16 August 2018

Making multinationals pay their fair share


The Turnbull Government is ensuring that those that do business in Australia pay tax in Australia. Improving the integrity of our taxation system helps to ensure the Government can guarantee the essential services that Australians rely on and leave more money in the pockets of hardworking Australians.

Legislation giving the force of law in Australia to the OECD’s Multilateral Convention to Implement Tax Treaty Related Measures to Prevent Base Erosion and Profit Shifting (the Convention) has today been passed by Parliament, further helping to ensure the integrity of Australia’s international tax arrangements.

The Turnbull Government is proud to have put in place some of the strongest tax integrity rules in the world. The Convention continues these efforts by establishing an efficient method for countries to modify their bilateral tax treaties to implement new integrity rules protecting tax treaties from exploitation for tax avoidance purposes.

The Convention forms a key outcome of the OECD/G20 Base Erosion and Profit Shifting (BEPS) project, which aims to ensure that profits are taxed where economic value is created or added.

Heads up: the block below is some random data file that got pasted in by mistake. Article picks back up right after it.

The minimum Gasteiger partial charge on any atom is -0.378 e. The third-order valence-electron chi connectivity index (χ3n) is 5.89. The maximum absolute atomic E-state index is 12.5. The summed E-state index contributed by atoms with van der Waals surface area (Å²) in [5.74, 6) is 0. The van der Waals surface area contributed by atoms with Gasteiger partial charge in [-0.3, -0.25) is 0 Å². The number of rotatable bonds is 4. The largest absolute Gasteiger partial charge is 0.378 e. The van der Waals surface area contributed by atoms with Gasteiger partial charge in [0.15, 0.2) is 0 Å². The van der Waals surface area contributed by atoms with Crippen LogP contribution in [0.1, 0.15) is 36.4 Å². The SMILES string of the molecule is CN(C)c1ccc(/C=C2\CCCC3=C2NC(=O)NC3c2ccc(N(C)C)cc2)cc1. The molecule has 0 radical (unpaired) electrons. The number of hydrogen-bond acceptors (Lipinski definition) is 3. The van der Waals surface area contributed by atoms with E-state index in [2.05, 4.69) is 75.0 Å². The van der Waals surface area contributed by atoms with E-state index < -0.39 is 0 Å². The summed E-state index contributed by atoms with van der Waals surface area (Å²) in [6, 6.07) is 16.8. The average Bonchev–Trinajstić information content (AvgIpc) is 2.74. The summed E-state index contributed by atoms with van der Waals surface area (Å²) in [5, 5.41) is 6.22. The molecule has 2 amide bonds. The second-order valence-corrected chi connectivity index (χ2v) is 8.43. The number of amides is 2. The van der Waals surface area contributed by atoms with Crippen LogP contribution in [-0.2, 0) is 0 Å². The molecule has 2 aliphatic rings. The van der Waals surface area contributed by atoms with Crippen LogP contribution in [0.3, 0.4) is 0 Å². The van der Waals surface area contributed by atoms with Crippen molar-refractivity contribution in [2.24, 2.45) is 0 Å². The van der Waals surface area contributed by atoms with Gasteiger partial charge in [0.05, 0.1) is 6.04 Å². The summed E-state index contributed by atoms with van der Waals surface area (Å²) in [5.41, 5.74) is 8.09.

Once Australia and its relevant treaty partners have completed their ratification procedures, the Convention will help ensure the majority of Australia’s bilateral tax treaties contain international best practice rules that address multinational tax avoidance.

The implementation of the Convention in Australia adds to the Government’s strong action to date, which has resulted in around $7 billion in liabilities being raised against large corporations and multinationals, around $7 billion in sales income being returned to Australia each and every year, plus hundreds of millions of additional GST revenue. The suite of measures the Government has introduced to crack down on multinational tax avoidance includes:

  • the Diverted Profits Tax;
  • the Multinational Anti-Avoidance Law (MAAL);
  • strengthened transfer pricing rules to align with OECD BEPS recommendations;
  • tightening  the thin capitalisation rules;
  • country-by-country reporting;
  • doubling the maximum penalties for tax avoidance schemes; and
  • establishing the Tax Avoidance Taskforce.